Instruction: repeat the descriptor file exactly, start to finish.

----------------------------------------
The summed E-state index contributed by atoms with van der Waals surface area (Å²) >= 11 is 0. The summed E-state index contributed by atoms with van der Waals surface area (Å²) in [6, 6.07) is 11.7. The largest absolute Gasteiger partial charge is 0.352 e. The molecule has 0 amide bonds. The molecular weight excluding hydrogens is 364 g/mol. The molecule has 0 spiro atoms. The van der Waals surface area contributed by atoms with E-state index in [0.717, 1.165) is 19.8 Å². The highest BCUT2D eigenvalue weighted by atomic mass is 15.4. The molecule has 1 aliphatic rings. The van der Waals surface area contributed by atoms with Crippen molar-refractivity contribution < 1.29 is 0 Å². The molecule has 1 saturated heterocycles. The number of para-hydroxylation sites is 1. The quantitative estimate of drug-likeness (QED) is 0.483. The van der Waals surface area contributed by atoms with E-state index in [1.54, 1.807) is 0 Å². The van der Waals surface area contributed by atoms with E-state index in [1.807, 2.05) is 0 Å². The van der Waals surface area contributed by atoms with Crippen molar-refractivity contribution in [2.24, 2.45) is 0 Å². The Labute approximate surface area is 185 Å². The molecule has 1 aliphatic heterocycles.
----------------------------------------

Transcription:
The summed E-state index contributed by atoms with van der Waals surface area (Å²) >= 11 is 0. The summed E-state index contributed by atoms with van der Waals surface area (Å²) in [6, 6.07) is 11.7. The largest absolute Gasteiger partial charge is 0.352 e. The molecule has 0 amide bonds. The molecular weight excluding hydrogens is 364 g/mol. The molecule has 0 spiro atoms. The van der Waals surface area contributed by atoms with E-state index in [0.717, 1.165) is 19.8 Å². The highest BCUT2D eigenvalue weighted by atomic mass is 15.4. The molecule has 1 aliphatic rings. The van der Waals surface area contributed by atoms with Crippen molar-refractivity contribution < 1.29 is 0 Å². The molecule has 1 saturated heterocycles. The number of para-hydroxylation sites is 1. The quantitative estimate of drug-likeness (QED) is 0.483. The van der Waals surface area contributed by atoms with E-state index in [1.54, 1.807) is 0 Å². The van der Waals surface area contributed by atoms with E-state index in [1.807, 2.05) is 0 Å². The van der Waals surface area contributed by atoms with Crippen molar-refractivity contribution in [2.24, 2.45) is 0 Å². The Labute approximate surface area is 185 Å². The molecule has 1 aliphatic heterocycles.